Posted inArts & Culture

Coming Out Under Fire

One of the most interesting and effective aspects of this prizewinning new documentary by Arthur Dong about gay men and lesbians in the military during World War II is the fact that it’s in black and white. Among other things, this puts contemporary interviews and archival footage on an equal footing, so they seem continuous […]

Posted inNews & Politics

Ode to Joffre

To the editor: I was very much impressed with the article written by Ben Joravsky in regard to Joffre Stewart [Neighborhood News, July 8]. I knew Joffre many years ago and he was always a very honest and a very peaceful person. I think your newspaper is entitled to great credit for publishing that article. […]

Posted inNews & Politics

The Sports Section

Coach Walt Hriniak urged Frank Thomas to homer on the last of a series of pitches during batting practice last Saturday. “Wherever it’s pitched,” he said, meaning to right if outside and to left if inside. The ball came in low and over the plate and Thomas pounced on it. There was not only the […]

Posted inNews & Politics

Public Enmity

To the Editors: While I certainly like to see Joe Klein of Newsweek taken to task for his continuous attacks on blacks, Bill Wyman left out a few facts that weaken his own argument [Hitsville, July 15]. I’m sure that Wyman knows that Chuck D of Public Enemy stated in one of his songs that […]

Posted inArts & Culture

Tribute to Red Rodney

Red Rodney, who died this spring, became a great trumpet player twice. He first achieved jazz personage when Charlie Parker hired him in 1949, and then again in the 1970s, when he returned to jazz after a long hiatus and proceeded to play rings around his best work of a quarter-century earlier. His relationship with […]

Posted inMusic

Spot Check

OLIVER LAKE 8/5, BELMONT HOTEL The supple-toned alto saxophonist from New York meets the Chicago rhythm section of bassist Harrison Bankhead, drummer Dushon Mosley, and pianist Ari Brown (the last better known as the saxophonist in the Ritual Trio). Lake, perhaps best known for his charter membership in the World Saxophone Quartet, is a spellbinding […]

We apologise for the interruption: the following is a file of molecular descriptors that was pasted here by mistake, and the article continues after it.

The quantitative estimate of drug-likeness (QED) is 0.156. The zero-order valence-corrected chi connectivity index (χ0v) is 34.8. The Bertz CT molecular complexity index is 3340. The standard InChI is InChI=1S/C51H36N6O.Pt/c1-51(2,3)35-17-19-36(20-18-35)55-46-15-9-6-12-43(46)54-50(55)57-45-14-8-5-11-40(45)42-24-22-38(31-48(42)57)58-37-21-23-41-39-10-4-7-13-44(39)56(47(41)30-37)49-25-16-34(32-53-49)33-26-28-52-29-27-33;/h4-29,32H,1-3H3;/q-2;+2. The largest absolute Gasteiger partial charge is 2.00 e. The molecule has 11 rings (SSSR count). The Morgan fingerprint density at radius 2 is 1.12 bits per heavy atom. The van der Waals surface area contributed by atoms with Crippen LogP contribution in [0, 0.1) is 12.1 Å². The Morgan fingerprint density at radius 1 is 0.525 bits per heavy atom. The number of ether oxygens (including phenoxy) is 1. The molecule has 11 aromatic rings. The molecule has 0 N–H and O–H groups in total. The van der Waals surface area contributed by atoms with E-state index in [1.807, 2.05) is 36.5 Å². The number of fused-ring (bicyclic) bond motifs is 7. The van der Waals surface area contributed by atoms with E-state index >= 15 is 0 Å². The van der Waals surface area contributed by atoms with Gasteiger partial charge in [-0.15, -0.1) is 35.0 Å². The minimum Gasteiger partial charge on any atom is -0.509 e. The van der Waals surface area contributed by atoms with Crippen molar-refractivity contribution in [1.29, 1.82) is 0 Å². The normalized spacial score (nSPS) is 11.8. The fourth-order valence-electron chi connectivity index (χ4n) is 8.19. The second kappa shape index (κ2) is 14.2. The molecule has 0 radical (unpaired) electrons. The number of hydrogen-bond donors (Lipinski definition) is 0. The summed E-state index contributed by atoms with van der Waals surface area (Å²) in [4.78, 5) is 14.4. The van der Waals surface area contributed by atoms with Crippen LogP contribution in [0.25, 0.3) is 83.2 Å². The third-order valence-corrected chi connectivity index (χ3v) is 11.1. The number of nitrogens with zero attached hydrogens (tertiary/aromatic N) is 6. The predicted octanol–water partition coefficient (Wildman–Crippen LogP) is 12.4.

Posted inArts & Culture

Theater of Guilt

ACTIVITIES OF DAILY LIVING Remains Theatre and the Blue Rider Theatre at the Blue Rider Theatre In his controversial essay “The Theatre of Guilt,” first published in American Theatre in March 1992, New Republic critic Robert Brustein rails against art playing second fiddle to the playwright’s, director’s, or theater company’s desire to advance–or, worse, hide […]

Posted inNews & Politics

Real Rockabilly

I liked writer Rick Reger’s preview on the Bodeco show at Lounge Ax [Section 3, July 22]. It seems, though, that he thinks most rockabilly shows these days are fakes. I don’t agree. Most people playing this music around here are way past college age, have been into the music for years, and wear their […]

Posted inNews & Politics

News of the Weird

Lead Story In May the Michigan Court of Appeals affirmed a lower-court decision dismissing Richard Overton’s $10,000 1991 lawsuit against Anheuser-Busch for false advertising. Overton had said he suffered physical and mental injury as well as emotional distress because the implicit promises in the company’s advertisements, especially of success with women, were not fulfilled when […]

Posted inFilm

Sign and Cinema

*** IN THE LAND OF THE DEAF (A must-see) Directed by Nicolas Philibert. Nicolas Philibert’s beautiful, illuminating, and energizing documentary, Le pays des sourds (“In the Land of the Deaf”), playing Saturdays and Sundays in August at the Film Center, implicitly reflects on three different kinds of language: (1) the different languages spoken in movies, […]

Posted inNews & Politics

Stonewall at City Hall

Dear Reader: Your article in Neighborhood News, July 15, on the lack of care for trees by the city of Chicago, despite Mayor Daley’s highly publicized tree planting program, was right on target. The attitude that you point out of City Hall slamming the door on concerned citizens’ faces is rampant. My brother Bob and […]

Posted inArts & Culture

Ass Ponys

With their frequent gig cancellations–usually blamed on good old laryngitis–Cincinnati’s Ass Ponys are a perfect example of a band not really giving a fuck. About success, that is–they invest plenty in their music, both emotionally and creatively. Their slightly rotund, average-guy looks and their music’s superficially good-timey flavor belie the subtle intelligence and craft at […]